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Month: June 2016

Database Usage with Web Apps

Using databases with web apps is not much different than using them with desktop apps, but there are a few things to keep in mind. The most important thing to note is that a web app allows multiple users. This means you’ll want your database connection to be unique for each user that connects to the web app, rather than global to the app itself (as is common in desktop apps). The simplest way to ensure this is to create the connection to your database in the WebSession.Open event handler, saving a reference to the connection as a property that you add to WebSession.


Design Patterns in Xojo: Observer, Part 1

In a previous post we saw how to implement the Singleton Design Pattern in our Xojo apps. Now, it is time to look at another useful Design Pattern you can use in your apps: the Observer Design Pattern. This one solves the kind of question “How can the ‘x’ controls be automatically notified every time there are changes on ‘y’?” Sound interesting? Let’s see how!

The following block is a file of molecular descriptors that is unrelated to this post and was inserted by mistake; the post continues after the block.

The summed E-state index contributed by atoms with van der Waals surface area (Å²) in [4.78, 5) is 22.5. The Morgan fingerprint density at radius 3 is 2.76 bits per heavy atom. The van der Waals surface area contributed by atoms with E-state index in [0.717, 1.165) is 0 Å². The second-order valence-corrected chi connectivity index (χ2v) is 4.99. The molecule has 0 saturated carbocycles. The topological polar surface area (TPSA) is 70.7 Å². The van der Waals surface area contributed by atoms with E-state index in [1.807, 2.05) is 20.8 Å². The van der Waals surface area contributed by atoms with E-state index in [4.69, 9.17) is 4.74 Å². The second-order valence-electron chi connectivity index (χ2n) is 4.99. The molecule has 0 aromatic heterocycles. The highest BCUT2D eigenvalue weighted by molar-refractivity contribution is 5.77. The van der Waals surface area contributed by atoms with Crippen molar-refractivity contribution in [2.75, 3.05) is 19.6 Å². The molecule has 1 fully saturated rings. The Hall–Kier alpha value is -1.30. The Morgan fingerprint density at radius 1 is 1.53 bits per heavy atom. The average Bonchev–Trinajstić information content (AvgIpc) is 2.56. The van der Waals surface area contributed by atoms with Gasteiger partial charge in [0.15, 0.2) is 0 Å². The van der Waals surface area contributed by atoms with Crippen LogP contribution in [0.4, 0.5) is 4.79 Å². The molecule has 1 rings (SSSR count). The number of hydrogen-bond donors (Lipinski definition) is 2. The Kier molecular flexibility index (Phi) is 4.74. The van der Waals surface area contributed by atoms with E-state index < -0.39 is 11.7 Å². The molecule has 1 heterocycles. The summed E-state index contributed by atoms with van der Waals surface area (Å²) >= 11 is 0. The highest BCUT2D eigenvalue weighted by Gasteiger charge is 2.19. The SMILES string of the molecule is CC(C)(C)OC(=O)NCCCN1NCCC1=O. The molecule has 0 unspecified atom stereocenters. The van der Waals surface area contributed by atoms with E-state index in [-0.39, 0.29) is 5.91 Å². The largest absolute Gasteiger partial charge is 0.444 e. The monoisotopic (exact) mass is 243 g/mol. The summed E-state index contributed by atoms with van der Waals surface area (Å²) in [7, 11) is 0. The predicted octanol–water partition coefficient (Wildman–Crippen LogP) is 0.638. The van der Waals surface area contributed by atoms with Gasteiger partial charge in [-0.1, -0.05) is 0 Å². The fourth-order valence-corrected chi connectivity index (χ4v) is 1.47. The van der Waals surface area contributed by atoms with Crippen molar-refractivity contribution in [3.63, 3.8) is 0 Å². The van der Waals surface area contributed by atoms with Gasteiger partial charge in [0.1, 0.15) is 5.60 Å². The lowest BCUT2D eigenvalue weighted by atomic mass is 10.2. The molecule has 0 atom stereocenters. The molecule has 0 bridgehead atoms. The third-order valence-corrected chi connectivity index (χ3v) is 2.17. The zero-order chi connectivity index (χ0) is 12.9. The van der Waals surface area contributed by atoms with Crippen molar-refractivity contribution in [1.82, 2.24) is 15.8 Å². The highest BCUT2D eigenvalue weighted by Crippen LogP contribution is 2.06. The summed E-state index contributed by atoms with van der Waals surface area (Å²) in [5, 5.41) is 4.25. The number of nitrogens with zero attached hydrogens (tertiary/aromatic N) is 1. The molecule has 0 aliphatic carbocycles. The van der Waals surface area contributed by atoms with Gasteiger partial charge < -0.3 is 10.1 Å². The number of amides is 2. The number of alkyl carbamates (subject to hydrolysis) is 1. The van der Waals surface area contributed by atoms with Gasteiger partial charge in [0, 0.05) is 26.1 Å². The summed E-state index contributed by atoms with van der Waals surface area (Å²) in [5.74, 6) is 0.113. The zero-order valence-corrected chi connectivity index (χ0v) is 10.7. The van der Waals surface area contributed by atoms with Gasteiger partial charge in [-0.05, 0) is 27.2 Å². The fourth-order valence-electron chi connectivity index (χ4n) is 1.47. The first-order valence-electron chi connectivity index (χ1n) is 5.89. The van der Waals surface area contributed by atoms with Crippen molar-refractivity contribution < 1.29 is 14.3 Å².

In fact, this is the first of a two part series regarding the Observer Design Pattern. This one will focus on how easy is to implement using the interfaces already available in Xojo for UI controls like the PushButton, the BevelButton, and also for the Timer class. In Part 2, we will see how to implement the Observer Design Pattern from scratch, using our own Classes and Interfaces, so it will be easier to understand the mechanisms behind this Pattern and how to use it.

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Design Patterns in Xojo: Singleton

One of the best things that Xojo offers to programming newcomers is that they can simply jump-in and start to write code. In a matter of a few hours they’ll have a functional app! Nothing new here. (Or for not-so-newcomers, a fast way of creating a functional prototype from a idea).

CandyMachine.pngBut as these users advance in their Xojo skills, they probably will care about coding better and to embrace the OOP way of doing things. After all, Xojo is a modern programming language with Classes, Inheritance, Interfaces and a bunch of the usual OOP paradigms that have much to offer: reusability, better maintainability and a lot of flexibility.

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